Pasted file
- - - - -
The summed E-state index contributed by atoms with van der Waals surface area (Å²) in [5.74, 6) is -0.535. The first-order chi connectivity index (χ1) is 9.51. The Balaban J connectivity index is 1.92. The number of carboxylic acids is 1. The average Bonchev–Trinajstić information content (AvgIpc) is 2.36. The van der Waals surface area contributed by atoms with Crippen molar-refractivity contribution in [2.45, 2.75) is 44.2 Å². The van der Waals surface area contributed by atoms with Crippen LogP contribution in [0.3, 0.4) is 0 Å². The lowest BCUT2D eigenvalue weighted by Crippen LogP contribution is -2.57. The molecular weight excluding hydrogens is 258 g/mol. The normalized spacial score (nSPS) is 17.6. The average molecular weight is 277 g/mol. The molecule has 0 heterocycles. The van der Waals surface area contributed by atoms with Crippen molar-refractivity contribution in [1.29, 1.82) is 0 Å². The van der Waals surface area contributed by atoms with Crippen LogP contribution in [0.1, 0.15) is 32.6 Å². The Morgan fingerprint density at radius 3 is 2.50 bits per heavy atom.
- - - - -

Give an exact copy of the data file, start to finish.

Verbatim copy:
The summed E-state index contributed by atoms with van der Waals surface area (Å²) in [5.74, 6) is -0.535. The first-order chi connectivity index (χ1) is 9.51. The Balaban J connectivity index is 1.92. The number of carboxylic acids is 1. The average Bonchev–Trinajstić information content (AvgIpc) is 2.36. The van der Waals surface area contributed by atoms with Crippen molar-refractivity contribution in [2.45, 2.75) is 44.2 Å². The van der Waals surface area contributed by atoms with Crippen LogP contribution in [0.3, 0.4) is 0 Å². The lowest BCUT2D eigenvalue weighted by Crippen LogP contribution is -2.57. The molecular weight excluding hydrogens is 258 g/mol. The normalized spacial score (nSPS) is 17.6. The average molecular weight is 277 g/mol. The molecule has 0 heterocycles. The van der Waals surface area contributed by atoms with Crippen molar-refractivity contribution in [1.29, 1.82) is 0 Å². The van der Waals surface area contributed by atoms with Crippen LogP contribution in [0.1, 0.15) is 32.6 Å². The Morgan fingerprint density at radius 3 is 2.50 bits per heavy atom.